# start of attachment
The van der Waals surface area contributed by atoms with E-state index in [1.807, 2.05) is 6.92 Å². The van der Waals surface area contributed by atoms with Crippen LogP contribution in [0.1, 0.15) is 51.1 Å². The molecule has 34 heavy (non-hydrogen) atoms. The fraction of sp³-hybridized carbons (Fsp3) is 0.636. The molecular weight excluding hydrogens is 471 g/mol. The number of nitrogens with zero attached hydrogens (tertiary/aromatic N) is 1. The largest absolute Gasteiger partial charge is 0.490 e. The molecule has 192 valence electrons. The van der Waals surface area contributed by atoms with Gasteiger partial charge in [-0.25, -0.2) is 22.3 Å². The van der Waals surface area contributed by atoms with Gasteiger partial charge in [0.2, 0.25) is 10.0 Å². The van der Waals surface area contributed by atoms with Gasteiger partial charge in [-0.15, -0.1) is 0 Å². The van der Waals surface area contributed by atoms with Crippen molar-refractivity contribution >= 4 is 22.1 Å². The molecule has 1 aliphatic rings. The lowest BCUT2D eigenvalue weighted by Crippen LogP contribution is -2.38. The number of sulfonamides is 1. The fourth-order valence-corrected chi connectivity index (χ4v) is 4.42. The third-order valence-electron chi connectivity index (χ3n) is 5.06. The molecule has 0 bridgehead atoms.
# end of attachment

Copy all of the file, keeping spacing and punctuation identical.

The van der Waals surface area contributed by atoms with E-state index in [1.807, 2.05) is 6.92 Å². The van der Waals surface area contributed by atoms with Crippen LogP contribution in [0.1, 0.15) is 51.1 Å². The molecule has 34 heavy (non-hydrogen) atoms. The fraction of sp³-hybridized carbons (Fsp3) is 0.636. The molecular weight excluding hydrogens is 471 g/mol. The number of nitrogens with zero attached hydrogens (tertiary/aromatic N) is 1. The largest absolute Gasteiger partial charge is 0.490 e. The molecule has 192 valence electrons. The van der Waals surface area contributed by atoms with Gasteiger partial charge in [-0.25, -0.2) is 22.3 Å². The van der Waals surface area contributed by atoms with Gasteiger partial charge in [0.2, 0.25) is 10.0 Å². The van der Waals surface area contributed by atoms with Gasteiger partial charge in [-0.15, -0.1) is 0 Å². The van der Waals surface area contributed by atoms with Crippen molar-refractivity contribution >= 4 is 22.1 Å². The molecule has 1 aliphatic rings. The lowest BCUT2D eigenvalue weighted by Crippen LogP contribution is -2.38. The number of sulfonamides is 1. The fourth-order valence-corrected chi connectivity index (χ4v) is 4.42. The third-order valence-electron chi connectivity index (χ3n) is 5.06. The molecule has 0 bridgehead atoms.